For those of you who don’t live on the East coast, it was a rainy weekend out here.  New York always seems a little more in touch with its gritty side when it rains.  Everything seems to slowdown and everyone seems a bit more introspective–like a private detective in a dime store novel.  I crashed at Kate’s place Friday night and so found myself spending a lazy rainy Saturday at my girlfriend’s apartment on the Upper West side, trying to think of something to do.

“I’m in the mood to play Monopoly,” said Kate.  I was taken aback, not because of any sort of dismay on my part—I have a love of board games that every only child is cursed with and have spent most of my adult life trying to make up for all those lost nights of rolling dice and plastic pieces.  In college, I organized semi-regular sessions of Clue, Jinga, and Scene-it with my friends disguised as pregamming parties before heading out to the bars.  It was just that Monopoly was never my game. It was one of those games I always lost.  Maybe it’s because I lack any real serious financial know how (It seems I’m always trying to beat out a paycheck). I don’t think I’d ever even finished a game of Monopoly in my life.

I purposed playing Scrapple or Trivial Pursuit, but Kate had her mind set on Monopoly.  After I explained how I wasn’t wild about it and that “I always sucked at that game,” she eyed me much like a predator eyes her prey.  And so we were off on a mission to find the Parker Brother’s classic.  In the pouring rain—Kate’s dog, Marshall, in tow—we searched for a copy of the game.  It took us nearly an hour to find one, get back to the apartment, dry off, and set the game up.

The first game went about as well I remembered.  I bought pretty much every property I landed on and could afford, rolled with my fingers crossed, tried my best to save money, and Kate kicked my ass.  During my last roll, I landed on Park Place with a hotel on it and I had $50 left in toy money.  I threw my cards (deeds for my meager properties) across the table with a “take it” and sulked.  In between pouting I reiterated my hatred for the game and how I always managed to lose.  “Babe,” Kate said, “You’re being a sore loser.”   To which I responded, “Well, you’re being a sore winner.”   Yeah, I know—that doesn’t make much sense.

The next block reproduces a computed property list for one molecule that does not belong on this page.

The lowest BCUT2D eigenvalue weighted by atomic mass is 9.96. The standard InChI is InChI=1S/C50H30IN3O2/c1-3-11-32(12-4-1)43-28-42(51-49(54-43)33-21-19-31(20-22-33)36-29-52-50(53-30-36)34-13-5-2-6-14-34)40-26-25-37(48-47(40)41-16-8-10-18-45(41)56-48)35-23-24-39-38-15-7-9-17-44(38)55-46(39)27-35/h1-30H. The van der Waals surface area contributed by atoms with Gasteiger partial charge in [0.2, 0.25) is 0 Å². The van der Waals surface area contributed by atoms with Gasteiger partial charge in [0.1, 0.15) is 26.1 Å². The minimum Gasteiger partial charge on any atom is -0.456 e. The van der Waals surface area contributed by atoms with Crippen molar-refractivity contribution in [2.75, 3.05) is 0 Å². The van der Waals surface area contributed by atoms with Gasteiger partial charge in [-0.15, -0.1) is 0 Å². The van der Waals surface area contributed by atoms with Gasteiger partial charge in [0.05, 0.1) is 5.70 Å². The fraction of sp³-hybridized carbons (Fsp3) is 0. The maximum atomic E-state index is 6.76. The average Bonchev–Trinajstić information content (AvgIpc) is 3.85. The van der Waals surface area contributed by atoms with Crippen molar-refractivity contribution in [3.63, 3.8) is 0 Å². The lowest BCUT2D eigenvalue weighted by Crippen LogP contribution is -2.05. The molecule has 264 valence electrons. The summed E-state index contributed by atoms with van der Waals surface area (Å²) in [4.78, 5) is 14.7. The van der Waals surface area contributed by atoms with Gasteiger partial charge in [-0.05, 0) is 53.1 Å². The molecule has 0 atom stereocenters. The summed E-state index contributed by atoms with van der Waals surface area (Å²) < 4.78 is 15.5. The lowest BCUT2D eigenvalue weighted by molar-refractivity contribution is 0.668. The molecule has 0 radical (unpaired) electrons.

About thirty minutes later, she somehow talked me into another round and went off to get something to drink.  I took the few minutes I had alone with board game (which was mocking me with it’s tiny houses and hotels) to study it and try and develop a strategy.  I realized that if I focused on buying high-end properties around the corners (ignoring low cost land, railroad, and utilities) and building houses first , I could create an income to expand my holdings.  Around then Kate cam back into the room and asked if I was ready for round two.  “Yeah,” I said.  “I think so.”

And you know what, dear reader?  My victory was glorious.  I was shrewd, I had foresight, I was quick to act, and most importantly—I had great luck.   Here’s a picture of the end of that game, all the houses and hotels are mine:


And that’s how I won my first game of Monopoly.